Beckoned by the alluring movements of a diverse pack of fenced in dancers, I wandered my way up past the Hardly Strictly festival crowds into a eucalyptus grove lending its shade to the HUSH Silent Disco. With bluegrass at full swing below us, we slapped on luxurious headphones and stepped into a different world reminiscent of some futuristic science fiction film. Like clockwork, festival goers similarly were transformed from mere folk spectators into aggressively enthused dancers.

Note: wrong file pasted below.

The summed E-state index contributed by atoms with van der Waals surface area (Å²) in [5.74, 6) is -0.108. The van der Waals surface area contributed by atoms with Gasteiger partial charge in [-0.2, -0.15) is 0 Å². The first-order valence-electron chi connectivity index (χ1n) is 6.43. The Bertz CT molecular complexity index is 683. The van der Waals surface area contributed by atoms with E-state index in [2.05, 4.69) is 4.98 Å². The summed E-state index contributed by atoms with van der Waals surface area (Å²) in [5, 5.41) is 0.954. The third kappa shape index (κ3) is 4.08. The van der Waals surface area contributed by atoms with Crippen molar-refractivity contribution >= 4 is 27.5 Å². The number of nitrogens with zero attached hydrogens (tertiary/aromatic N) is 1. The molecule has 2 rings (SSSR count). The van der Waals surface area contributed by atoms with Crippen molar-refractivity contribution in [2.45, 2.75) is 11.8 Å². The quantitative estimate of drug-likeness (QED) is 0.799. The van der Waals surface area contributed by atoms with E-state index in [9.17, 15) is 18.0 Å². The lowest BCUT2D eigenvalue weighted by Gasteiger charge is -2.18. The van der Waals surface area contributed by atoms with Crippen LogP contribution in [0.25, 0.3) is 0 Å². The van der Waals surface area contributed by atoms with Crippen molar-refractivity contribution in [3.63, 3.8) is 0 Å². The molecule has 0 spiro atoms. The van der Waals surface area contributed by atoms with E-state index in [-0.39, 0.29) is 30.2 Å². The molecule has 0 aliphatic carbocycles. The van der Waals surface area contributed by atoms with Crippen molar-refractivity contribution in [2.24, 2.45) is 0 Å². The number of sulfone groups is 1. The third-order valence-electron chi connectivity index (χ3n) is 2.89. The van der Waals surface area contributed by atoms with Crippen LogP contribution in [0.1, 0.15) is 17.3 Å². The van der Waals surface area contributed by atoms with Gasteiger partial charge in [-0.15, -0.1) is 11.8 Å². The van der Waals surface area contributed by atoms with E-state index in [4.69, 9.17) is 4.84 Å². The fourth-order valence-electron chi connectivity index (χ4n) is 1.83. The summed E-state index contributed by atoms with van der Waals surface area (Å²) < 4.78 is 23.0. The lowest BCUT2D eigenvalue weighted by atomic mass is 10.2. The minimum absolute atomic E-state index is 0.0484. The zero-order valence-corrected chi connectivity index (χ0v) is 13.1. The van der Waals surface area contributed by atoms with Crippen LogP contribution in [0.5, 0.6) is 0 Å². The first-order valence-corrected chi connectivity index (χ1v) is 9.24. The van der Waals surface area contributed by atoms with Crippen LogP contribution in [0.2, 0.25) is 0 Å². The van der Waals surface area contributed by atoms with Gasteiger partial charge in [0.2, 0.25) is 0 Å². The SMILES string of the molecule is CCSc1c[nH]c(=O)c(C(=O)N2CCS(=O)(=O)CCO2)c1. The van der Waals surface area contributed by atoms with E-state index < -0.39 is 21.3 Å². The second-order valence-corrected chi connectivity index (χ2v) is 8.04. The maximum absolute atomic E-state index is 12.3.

Silent discos became popular in Europe in the early 2000s, but it wasn’t until Robbie Kowal started Silent Frisco, now HUSH, that said quiet dance parties started to be received with a shimmying embrace by young and old alike in the States, according to DJ Uplift.
The way it works: Up to three DJ’s spin, headphones bump through a non-disrupted registered FM band, disco goers dance, switch between channels and control volume to their liking. Otolaryngologists and neighbors approve.
DJ Uplift rejoices over the solution to the long-felt problem of the inevitable noise ordinance that ends any good forest rave. Some obvious benefits: longer parties, sleep for those who are into that sort of thing.
Uplift has discovered why Silent Discos are so unique. “It’s a different connection